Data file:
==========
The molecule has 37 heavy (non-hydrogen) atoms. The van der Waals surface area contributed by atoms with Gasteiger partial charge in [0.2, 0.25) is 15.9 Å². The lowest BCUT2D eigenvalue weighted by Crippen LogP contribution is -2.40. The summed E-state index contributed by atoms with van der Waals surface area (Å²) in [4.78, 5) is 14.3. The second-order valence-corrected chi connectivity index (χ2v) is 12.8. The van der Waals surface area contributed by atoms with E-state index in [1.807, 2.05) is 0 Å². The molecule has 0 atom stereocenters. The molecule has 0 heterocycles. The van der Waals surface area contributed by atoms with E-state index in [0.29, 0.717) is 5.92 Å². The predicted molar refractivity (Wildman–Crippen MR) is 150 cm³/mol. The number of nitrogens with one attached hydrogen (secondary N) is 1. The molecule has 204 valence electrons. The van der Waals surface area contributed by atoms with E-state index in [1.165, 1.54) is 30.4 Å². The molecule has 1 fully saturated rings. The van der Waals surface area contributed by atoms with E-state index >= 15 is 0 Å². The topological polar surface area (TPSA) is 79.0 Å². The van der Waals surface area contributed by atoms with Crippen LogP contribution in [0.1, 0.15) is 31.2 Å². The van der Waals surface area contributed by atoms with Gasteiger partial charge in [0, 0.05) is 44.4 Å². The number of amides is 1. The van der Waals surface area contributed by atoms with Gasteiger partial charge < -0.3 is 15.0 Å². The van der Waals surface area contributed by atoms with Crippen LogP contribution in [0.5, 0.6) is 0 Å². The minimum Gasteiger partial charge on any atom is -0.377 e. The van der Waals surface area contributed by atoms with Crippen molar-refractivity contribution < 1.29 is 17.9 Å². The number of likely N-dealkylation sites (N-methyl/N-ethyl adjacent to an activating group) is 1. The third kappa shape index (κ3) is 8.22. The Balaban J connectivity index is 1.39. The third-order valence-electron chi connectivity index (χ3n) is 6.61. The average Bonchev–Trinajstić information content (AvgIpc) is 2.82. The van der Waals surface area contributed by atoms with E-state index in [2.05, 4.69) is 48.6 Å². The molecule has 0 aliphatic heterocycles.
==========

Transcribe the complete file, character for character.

The molecule has 37 heavy (non-hydrogen) atoms. The van der Waals surface area contributed by atoms with Gasteiger partial charge in [0.2, 0.25) is 15.9 Å². The lowest BCUT2D eigenvalue weighted by Crippen LogP contribution is -2.40. The summed E-state index contributed by atoms with van der Waals surface area (Å²) in [4.78, 5) is 14.3. The second-order valence-corrected chi connectivity index (χ2v) is 12.8. The van der Waals surface area contributed by atoms with E-state index in [1.807, 2.05) is 0 Å². The molecule has 0 atom stereocenters. The molecule has 0 heterocycles. The van der Waals surface area contributed by atoms with E-state index in [0.29, 0.717) is 5.92 Å². The predicted molar refractivity (Wildman–Crippen MR) is 150 cm³/mol. The number of nitrogens with one attached hydrogen (secondary N) is 1. The molecule has 204 valence electrons. The van der Waals surface area contributed by atoms with E-state index in [1.165, 1.54) is 30.4 Å². The molecule has 1 fully saturated rings. The van der Waals surface area contributed by atoms with E-state index >= 15 is 0 Å². The topological polar surface area (TPSA) is 79.0 Å². The van der Waals surface area contributed by atoms with Crippen LogP contribution in [0.1, 0.15) is 31.2 Å². The van der Waals surface area contributed by atoms with Gasteiger partial charge in [0, 0.05) is 44.4 Å². The number of amides is 1. The van der Waals surface area contributed by atoms with Gasteiger partial charge < -0.3 is 15.0 Å². The van der Waals surface area contributed by atoms with Crippen LogP contribution in [0.5, 0.6) is 0 Å². The minimum Gasteiger partial charge on any atom is -0.377 e. The van der Waals surface area contributed by atoms with Crippen molar-refractivity contribution < 1.29 is 17.9 Å². The number of likely N-dealkylation sites (N-methyl/N-ethyl adjacent to an activating group) is 1. The third kappa shape index (κ3) is 8.22. The Balaban J connectivity index is 1.39. The third-order valence-electron chi connectivity index (χ3n) is 6.61. The average Bonchev–Trinajstić information content (AvgIpc) is 2.82. The van der Waals surface area contributed by atoms with E-state index in [2.05, 4.69) is 48.6 Å². The molecule has 0 aliphatic heterocycles.